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The use of video game achievements to enhance player performance, self-efficacy, and motivation

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Date Issued:
2011
Abstract/Description:
A taxonomy of achievement design features that exist currently in video game systems was created in order to evaluate the current the state of the art in achievement design. From the taxonomy of design features multiple mechanisms of action that influence player behavior were identified. These mechanisms lead to a predictive model that can guide the designs of achievements in order to improve performance, self-efficacy and motivation in players.Expected, unexpected, and incremental achievements were tested. Notifications occurring before and after earning an achievement were also tested. In addition to testing individual mechanisms of action a (")combined achievement(") was created with multiple mechanisms added that were hand-picked. For testing purposes the model was applied to achievements that were inserted into an instructional game. The results of the study revealed that individual mechanisms of action had little effect on players while multiple mechanisms in a combined achievement caused significant improvements in several categories. The limitations of the current study, as well as, plans for future study are also discussed.
Title: The use of video game achievements to enhance player performance, self-efficacy, and motivation.
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Name(s): Blair, Lucas, Author
Bowers, Clint, Committee Chair
Cannon-Bowers, Janis, Committee Member
McDaniel, Rudy, Committee Member
Kincaid, John, Committee Member
University of Central Florida, Degree Grantor
Type of Resource: text
Date Issued: 2011
Publisher: University of Central Florida
Language(s): English
Abstract/Description: A taxonomy of achievement design features that exist currently in video game systems was created in order to evaluate the current the state of the art in achievement design. From the taxonomy of design features multiple mechanisms of action that influence player behavior were identified. These mechanisms lead to a predictive model that can guide the designs of achievements in order to improve performance, self-efficacy and motivation in players.Expected, unexpected, and incremental achievements were tested. Notifications occurring before and after earning an achievement were also tested. In addition to testing individual mechanisms of action a (")combined achievement(") was created with multiple mechanisms added that were hand-picked. For testing purposes the model was applied to achievements that were inserted into an instructional game. The results of the study revealed that individual mechanisms of action had little effect on players while multiple mechanisms in a combined achievement caused significant improvements in several categories. The limitations of the current study, as well as, plans for future study are also discussed.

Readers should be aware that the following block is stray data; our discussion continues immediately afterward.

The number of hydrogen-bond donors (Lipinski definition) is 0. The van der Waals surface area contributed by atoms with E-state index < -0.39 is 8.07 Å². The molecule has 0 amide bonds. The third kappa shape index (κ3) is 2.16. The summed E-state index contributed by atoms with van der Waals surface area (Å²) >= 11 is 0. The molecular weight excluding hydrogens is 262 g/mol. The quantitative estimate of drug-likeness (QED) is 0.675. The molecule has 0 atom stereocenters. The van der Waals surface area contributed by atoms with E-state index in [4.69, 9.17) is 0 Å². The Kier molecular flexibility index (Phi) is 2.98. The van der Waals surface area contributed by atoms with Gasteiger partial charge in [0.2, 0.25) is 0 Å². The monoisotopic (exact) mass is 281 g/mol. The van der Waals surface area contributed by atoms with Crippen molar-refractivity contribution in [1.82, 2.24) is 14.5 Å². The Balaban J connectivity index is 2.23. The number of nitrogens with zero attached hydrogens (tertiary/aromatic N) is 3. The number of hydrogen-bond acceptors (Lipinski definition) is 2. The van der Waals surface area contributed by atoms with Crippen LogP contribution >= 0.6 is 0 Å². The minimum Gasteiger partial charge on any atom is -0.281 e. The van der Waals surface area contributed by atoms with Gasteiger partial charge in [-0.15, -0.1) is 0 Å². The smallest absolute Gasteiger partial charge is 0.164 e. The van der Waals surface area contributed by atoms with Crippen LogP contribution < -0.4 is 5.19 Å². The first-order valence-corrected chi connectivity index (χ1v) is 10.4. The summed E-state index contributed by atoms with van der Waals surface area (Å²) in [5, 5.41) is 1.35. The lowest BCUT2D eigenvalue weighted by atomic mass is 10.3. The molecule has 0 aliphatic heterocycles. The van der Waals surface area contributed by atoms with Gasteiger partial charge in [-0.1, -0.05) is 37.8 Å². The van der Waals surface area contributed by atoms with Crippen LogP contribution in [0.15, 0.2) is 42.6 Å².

Identifier: CFE0004471 (IID), ucf:49297 (fedora)
Note(s): 2011-12-01
Ph.D.
Sciences, Psychology
Doctoral
This record was generated from author submitted information.
Subject(s): Game design -- achievement -- performance -- learning -- motivation
Persistent Link to This Record: http://purl.flvc.org/ucf/fd/CFE0004471
Restrictions on Access: campus 2013-06-15
Host Institution: UCF

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